Down that hole

And return pre-packed ready to mail home.  🙂

Harry Potter, Kings Cross Station and Platform 9 and 3/4

Inside Kings Cross one might find Harry Potter’s famous Platform 9 and 3/4

By heading for Platform 9  …..

.. and finding the shop ….

….. and then the Platform

You will have your photograph taken but only pay for if you want to buy at the shop.  You can have a friend take photographs without cost.   But, on busy days there is a queue.

There are tours of London film locations like this one ⇒ and the Warner Bros Harry Potter Film Studios ⇒  at 20 miles north-west of London.  You can also google for travel inclusive tours.  Have fun but watch out for those shop prices.

A Rare Opportunity to Photograph Inside London’s St Paul’s Cathedral

No longer available for 2017: There is a rare opportunity for visitors to photograph the interior of London’s St Paul’s Cathedral between 6:30 pm and 9 pm (last entry 8:15 pm) on the evenings of :-

  • Thursday 27th July 2017
  • Thursday 10th August 2017
  • Thursday 17th August 2017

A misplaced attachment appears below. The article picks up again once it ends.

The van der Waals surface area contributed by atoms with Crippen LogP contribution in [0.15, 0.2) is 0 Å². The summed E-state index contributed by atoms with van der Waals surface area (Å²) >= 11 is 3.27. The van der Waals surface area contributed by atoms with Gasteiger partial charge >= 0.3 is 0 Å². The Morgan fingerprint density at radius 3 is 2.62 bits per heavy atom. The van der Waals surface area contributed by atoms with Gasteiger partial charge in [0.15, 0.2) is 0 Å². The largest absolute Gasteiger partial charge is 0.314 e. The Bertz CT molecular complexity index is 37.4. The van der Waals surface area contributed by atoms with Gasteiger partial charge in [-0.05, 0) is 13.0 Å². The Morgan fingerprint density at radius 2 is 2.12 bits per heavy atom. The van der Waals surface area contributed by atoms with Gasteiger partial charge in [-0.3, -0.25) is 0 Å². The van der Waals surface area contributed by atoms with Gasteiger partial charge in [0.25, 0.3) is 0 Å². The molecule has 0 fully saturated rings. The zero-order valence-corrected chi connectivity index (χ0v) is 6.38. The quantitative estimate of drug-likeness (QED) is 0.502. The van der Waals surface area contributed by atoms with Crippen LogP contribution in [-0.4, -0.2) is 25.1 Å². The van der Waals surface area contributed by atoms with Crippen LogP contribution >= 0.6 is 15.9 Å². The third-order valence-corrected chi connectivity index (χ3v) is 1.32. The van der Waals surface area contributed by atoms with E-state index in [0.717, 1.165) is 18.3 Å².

• Thursday 24th August 2017
  • Friday 25th August 2017
  • Monday 28th August 2017
  • Thursday 31st August 2017

This is for hand-held non-commercial photography only and the upper galleries will be closed for the evening. 

For those without cameras suitable for low-light conditions, the early evening may present the best opportunity.

For more information, ticket prices and booking in advance please click-on Summer Lates ⇒


For a preview (photographs from 2015) and general admission, please click-on St Paul’s Cathedral ⇐ .

For permits and commercial photography/filming, please see here ⇒.


Postman’s Park


Postman’s Park contains a wonder. “The Material Prosperity Of A Nation Is Not An Abiding Possession: The Deeds of Its People Are”.  There are many plaques, each tell a story.

The park is opposite the entrance to London’s St Bartholomew’s Hospital on King Edward Street.  It is small but has many benches and is very pretty in summer (this is a dank day in February).   About Postman’s Park ⇒.


For a closer view please right-click on an image, choose “Open Link in New Tab” then left click on the image to magnify. Close the new tab to return here..


They weren’t famous people and could easily have been forgotten. George Watts made sure that they were not.

Postman's Park Plaques 2











Museum of London

Museum of London Inside

An Extinct form of Wild Ox – The Aurochs 245,000 to 186,000 BC                             The 2012 London Olympics

34 pics.  The Museum of London ⇒ is at 150 London Wall (as distinct from the Museum of: London Docklands ⇐).  Inside is a quite extensive and interesting museum with a timeline that begins on the top floor, from prehistoric times to present day.  The museum is free to enter and non-commercial photography is allowed.